Sleep Issues in Alzheimer’s

Reviewed by: HU Medical Review Board | Last reviewed: May 2023

Alzheimer’s can impact sleep. Sleep issues can happen at any stage of Alzheimer’s disease. Changes in how much and how well you sleep are common as you age. But Alzheimer’s sleep issues tend to be more severe than normal sleep disruption. And some Alzheimer's symptoms can get worse if sleep is disrupted.1,2

In early Alzheimer’s, people may sleep more than expected. They may wake up disoriented. Later stages may cause a sleep cycle to flip or cause sundowning, which is restlessness, irritability, or confusion in the evening hours. A person with advanced Alzheimer’s may doze throughout the day as opposed to having a consistent nightly sleep schedule.1,2

Learning how to manage sleep issues can improve quality of life for the person with Alzheimer’s as well as their caregivers.

What causes sleep issues in Alzheimer’s?

There are many possible reasons for sleep disruptions in people with Alzheimer’s disease. People naturally need less sleep as they age. But Alzheimer’s can also cause issues with the body’s internal clock. For a person with Alzheimer's, this means the part of their brain that keeps them awake during the day and asleep at night may not work properly.1

People with Alzheimer’s could also be mentally or physically exhausted from the day. Alzheimer’s causes confusion and a lack of familiarity even in familiar environments. This can be stressful and tiring.1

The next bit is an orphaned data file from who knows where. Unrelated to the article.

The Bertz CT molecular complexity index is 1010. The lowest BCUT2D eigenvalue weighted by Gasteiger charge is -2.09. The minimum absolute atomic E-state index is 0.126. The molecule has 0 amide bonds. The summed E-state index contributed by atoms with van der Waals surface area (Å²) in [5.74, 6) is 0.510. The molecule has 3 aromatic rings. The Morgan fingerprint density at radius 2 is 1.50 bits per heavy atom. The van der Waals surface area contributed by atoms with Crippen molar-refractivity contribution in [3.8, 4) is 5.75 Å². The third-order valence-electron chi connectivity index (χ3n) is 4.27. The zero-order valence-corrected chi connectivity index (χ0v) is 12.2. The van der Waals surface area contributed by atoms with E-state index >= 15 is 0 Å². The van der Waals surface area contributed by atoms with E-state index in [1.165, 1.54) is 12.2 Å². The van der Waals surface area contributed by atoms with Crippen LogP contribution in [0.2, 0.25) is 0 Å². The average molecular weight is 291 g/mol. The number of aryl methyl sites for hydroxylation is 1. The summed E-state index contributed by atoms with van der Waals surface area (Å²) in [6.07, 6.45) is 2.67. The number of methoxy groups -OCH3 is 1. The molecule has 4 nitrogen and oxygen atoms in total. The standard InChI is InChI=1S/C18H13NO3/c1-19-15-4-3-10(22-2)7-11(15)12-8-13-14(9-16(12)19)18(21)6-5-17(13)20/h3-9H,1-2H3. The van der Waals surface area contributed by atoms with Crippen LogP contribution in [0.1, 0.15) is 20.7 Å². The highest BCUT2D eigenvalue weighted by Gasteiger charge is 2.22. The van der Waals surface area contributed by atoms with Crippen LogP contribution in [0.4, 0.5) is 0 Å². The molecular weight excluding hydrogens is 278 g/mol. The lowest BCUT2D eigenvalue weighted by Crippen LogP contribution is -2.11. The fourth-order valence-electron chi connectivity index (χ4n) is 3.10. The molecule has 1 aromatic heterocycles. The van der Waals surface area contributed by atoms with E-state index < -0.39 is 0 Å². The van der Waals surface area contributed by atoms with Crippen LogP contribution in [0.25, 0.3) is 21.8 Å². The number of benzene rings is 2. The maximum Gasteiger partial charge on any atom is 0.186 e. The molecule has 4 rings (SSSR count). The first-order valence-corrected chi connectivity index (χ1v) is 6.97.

Sleep loss can also worsen symptoms of Alzheimer’s. It can contribute to delusions, restlessness, and wandering. These can also all make sleeping more difficult. Getting enough sleep is needed for long-term memory. This is especially true of deep sleep (also called REM sleep). People who are not getting enough good-quality sleep may have worsening memory issues.1,2

Nondrug treatments for sleep issues

Many experts encourage nondrug treatments for sleep issues. These types of treatment focus on creating a consistent schedule and a relaxing environment. Examples include:1-4

  • Creating a consistent routine of waking up, eating meals, and going to bed
  • Scheduling doctors appointments, trips, or other activities earlier in the day or when the person with Alzheimer’s is most alert
  • Engaging in light physical exercise during the day, like going for a walk
  • Limiting daytime naps, alcohol, caffeine, and nicotine, which can all affect ability to sleep
  • Taking medicine at an appropriate time of day, as prescribed by your doctor
  • Using light therapy, which involves using a bright light for at least 30 minutes during the day
  • Arranging the home in a way that covers mirrors, does not create shadows, and avoids loud noises to limit hallucinations and agitation

It may be worth combining these treatment strategies. One study found that using sleep hygiene practices, light therapy, and daily walks resulted in lower rates of depression and nighttime wakefulness in people with Alzheimer’s. Try a few techniques to see what works best for you.4

Medicine for sleep issues

Nondrug options are usually the first line of treatment for sleep issues in people with Alzheimer's. But if they do not help, it may be necessary to speak to a doctor about drugs to aid with sleep. Before making a decision about a medicine, talk to your doctor about the risks and side effects to determine if it is right for you.1

Sleep drugs can be riskier for people with Alzheimer's. Many can cause falls and injury, confusion or memory loss, and sedation. Sleep aids are usually used only in cases where other options have been exhausted. Talk to your doctor about the risk and benefits of sleep aids, and if they may be right for you.2

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